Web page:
We’ll see in the coming days. Petraeus may simply sink from sight without further ripples. Or he may see this abrupt ending as an opportunity to speak his piece to the public.

            • He is a patriot. I doubt he has any spite in him, but I would like for him to speak out about security issues.
              Your comments about military wives is spot on.
              Lastly, my thoughts about the administration holding something over the Generals head is because: He took a step down for Afganistan. He wasn’t appointed Chief of Staff or Nato Commander. He was forced to retire and end up in a dead end job at CIA.
              I think he is just a little too sharp, too competent, and too open to view the facts about National Security in a professional way for this Pretend Administration.
              He came under the control of incompetent political hacks from Chicago.
              We are going to get hit again while Obama is dreaming about his father.

  6. Sigh. The willful obtuseness of fuster and paulite t continues but then, why would we expect differently of their ilk? Apologists and pacifists can’t change because their thinking because their positions are rationalized with intellectual dishonesty to cover up moral cowardice.

    For those more serious, opticon points out the immediate and future considerations and potential repercussions of this event.

    One consideration that opticon didn’t mention is that the Iranian’s never intended to shoot down the drone. That sending up inappropriate interceptors was an irrelevant consideration because they intentionally ‘missed’, that this was a warning and if so, our reaction of pulling the drone off its mission and essentially fleeing International space is psychologically significant. It’s an indicator that we are unwilling to confront Iran and is further evidence to the Iranian’s that when push comes to shove, Obama will NOT militarily confront Iran to prevent its achieving nuclear weapons capability.

    It’s now an inevitable future reality; Iran will gain the bomb, we will essentially abandon Israel, nuclear proliferation will spread throughout the M.E., and most significantly, jihadist terrorist groups will get their hands on nukes.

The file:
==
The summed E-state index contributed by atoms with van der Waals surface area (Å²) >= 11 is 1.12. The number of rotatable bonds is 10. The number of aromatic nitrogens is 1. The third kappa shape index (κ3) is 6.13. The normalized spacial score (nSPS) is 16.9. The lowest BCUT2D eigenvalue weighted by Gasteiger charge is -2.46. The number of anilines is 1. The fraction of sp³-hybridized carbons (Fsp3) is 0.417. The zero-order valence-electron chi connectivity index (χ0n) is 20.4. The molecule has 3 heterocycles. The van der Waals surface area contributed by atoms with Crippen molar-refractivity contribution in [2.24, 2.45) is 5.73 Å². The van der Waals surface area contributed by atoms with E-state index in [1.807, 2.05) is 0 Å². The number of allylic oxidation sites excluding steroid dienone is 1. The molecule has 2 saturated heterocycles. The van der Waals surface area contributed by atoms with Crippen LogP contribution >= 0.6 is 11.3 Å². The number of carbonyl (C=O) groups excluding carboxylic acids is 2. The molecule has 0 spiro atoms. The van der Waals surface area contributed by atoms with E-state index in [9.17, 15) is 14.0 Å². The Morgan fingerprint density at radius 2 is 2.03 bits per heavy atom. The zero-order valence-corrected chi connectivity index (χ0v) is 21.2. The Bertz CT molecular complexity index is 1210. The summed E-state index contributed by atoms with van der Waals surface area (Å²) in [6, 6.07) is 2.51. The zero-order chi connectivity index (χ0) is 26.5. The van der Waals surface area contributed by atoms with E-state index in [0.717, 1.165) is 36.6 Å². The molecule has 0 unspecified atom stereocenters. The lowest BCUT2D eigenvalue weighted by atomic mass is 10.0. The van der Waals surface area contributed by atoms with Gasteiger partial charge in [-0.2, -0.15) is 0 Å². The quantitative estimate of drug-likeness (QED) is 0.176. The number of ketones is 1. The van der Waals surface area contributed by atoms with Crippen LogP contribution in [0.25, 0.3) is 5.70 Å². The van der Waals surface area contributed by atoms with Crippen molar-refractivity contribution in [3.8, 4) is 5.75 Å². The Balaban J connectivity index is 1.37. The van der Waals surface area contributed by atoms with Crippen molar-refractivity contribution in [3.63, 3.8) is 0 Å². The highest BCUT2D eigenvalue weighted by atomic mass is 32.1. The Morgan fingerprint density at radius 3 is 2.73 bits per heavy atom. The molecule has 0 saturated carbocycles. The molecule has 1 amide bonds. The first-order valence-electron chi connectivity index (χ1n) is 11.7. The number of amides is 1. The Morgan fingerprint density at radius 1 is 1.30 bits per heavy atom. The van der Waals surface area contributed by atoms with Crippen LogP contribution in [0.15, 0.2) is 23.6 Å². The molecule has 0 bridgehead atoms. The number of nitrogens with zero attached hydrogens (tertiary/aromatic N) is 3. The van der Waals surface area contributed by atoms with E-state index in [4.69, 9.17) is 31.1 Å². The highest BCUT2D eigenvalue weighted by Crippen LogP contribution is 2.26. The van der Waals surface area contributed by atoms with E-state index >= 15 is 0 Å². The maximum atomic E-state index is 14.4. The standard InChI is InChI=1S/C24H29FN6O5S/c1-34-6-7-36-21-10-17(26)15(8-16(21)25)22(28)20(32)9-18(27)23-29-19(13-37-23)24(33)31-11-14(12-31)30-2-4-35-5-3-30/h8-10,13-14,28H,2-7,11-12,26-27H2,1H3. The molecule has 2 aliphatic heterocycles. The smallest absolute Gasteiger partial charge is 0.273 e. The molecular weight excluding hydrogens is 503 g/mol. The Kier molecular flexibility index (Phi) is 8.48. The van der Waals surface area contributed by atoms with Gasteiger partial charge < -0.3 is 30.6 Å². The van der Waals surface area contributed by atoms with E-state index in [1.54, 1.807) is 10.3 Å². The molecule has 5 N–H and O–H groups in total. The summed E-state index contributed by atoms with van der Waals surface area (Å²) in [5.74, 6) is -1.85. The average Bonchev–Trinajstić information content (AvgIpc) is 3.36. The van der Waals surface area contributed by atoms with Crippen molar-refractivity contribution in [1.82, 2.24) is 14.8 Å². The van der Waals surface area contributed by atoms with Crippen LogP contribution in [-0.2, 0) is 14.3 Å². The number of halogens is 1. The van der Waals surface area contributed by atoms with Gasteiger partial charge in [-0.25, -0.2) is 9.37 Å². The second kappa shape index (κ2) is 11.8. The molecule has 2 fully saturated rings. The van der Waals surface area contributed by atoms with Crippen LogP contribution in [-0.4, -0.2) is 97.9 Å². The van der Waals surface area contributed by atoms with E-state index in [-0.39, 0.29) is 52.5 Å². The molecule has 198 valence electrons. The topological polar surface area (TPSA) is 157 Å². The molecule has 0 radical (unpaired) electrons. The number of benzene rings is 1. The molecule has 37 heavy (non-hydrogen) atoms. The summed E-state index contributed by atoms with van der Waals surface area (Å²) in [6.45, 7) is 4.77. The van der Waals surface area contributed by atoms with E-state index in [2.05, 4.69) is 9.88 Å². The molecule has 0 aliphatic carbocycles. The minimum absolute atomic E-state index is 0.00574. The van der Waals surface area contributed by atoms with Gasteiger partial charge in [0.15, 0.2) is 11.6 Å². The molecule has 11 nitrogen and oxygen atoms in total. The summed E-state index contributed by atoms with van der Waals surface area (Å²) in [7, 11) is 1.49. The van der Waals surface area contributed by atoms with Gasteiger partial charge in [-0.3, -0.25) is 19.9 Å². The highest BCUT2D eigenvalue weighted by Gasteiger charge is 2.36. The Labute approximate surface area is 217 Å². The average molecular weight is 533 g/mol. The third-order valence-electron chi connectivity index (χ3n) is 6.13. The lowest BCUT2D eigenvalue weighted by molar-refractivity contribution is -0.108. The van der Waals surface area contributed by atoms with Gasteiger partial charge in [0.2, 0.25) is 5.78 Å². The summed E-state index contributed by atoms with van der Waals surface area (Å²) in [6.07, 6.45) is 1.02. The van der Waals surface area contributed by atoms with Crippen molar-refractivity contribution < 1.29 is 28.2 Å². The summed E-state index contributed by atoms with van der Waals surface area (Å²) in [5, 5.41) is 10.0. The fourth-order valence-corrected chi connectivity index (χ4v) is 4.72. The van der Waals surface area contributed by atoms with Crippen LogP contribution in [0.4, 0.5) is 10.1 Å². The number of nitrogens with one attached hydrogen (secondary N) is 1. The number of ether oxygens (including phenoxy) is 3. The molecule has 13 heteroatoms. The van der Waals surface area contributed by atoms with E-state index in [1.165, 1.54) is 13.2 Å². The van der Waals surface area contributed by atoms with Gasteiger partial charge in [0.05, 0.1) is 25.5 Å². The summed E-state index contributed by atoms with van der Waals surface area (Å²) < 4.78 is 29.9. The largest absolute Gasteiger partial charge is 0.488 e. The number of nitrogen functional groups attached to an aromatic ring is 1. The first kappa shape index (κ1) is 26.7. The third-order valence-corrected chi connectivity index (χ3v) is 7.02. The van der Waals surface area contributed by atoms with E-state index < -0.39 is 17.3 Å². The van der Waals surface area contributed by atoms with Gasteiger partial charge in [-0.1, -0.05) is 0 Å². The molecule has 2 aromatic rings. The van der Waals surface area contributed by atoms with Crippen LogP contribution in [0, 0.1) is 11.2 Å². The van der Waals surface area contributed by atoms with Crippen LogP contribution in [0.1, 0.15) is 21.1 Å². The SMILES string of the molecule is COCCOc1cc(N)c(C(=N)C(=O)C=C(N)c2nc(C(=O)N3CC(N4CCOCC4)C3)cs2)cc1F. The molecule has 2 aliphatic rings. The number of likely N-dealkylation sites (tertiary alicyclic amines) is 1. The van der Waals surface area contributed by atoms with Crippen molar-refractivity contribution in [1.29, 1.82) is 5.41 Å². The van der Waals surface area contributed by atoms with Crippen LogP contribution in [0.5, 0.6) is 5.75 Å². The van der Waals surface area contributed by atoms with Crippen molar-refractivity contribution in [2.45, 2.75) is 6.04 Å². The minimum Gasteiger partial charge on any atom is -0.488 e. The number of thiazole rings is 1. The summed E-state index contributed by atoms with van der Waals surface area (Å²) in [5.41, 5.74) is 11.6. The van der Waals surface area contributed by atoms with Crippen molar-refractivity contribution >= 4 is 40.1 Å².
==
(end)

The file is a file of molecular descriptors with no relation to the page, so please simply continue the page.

Actions have consequences. The consequence of Obama’s refusal to militarily confront Iran with the support of a slim majority of Americans will result in the unnecessary deaths of millions. When America loses entire cities to nuclear terrorism, martial law and isolationism will result. An America in retreat will result in China and Russia filling that vacuum.

    China wants to militarize space. It has had programs working on that capability for years, so they have a head start on the Russians.

    Taking out our satellites would be a necessary first step in any major conflict in imposing dominance from space. The recent successful testing of the Counter-Electronics High Power Microwave Advanced Missile Project (CHAMP) demonstrates part of a successful high altitude, space-based missile platform.

    Another part of such a platform is the high-powered Airborne Laser System being developed by Boeing Co. and the U.S. Missile Defense Agency.

    China is not unaware of these US programs and is undoubtedly working on their own similar programs while seeking to obtain classified intelligence on our advanced weapons projects.

    Since time immemorial, there have been significant tactical and strategic advantages to holding the high ground and, whomever militarily holds sway over space has the potential to impose its dominance upon the entire planet.

    Liberalism and its essential component pacifism, eventuates in the meek inheriting the slavery of submission and the eventual consequence of a society and world where might makes right and the most ruthless rule.

    • fuster the obtuse suggested, genius Geoffrey, that they were indeed not intending to hit the thing.

      our reaction should be to keep right on not reacting and continuing along our path. they’ll crack

      • And if they don’t crack? Iran gaining nuclear weapons capability is a fundamental strategic tipping point, yes? (both Clinton’s, Kerry, and even Obama have, in the past, publicly so stated)

        If so, then the scenario I predicted proceeds further down a path where your moral culpability in the deaths of millions becomes undeniable.

        Failing to present a credible rationale in rebuttal amounts to simple denial of personal responsibility, which would wipe not a drop of blood off your hands.

        • if they don’t crack, then they get cracked.

          • Right. Obama is a man so committed to a policy of appeasement that he’s willing to sacrifice American lives, including people he knows (Ambassador Stevens). Yet you posit that if push comes to shove, he’ll start a war with the heart of fanatic, jihadist terrorism. A more perfect example of cognitive dissonance in support of wishful thinking would be hard to find.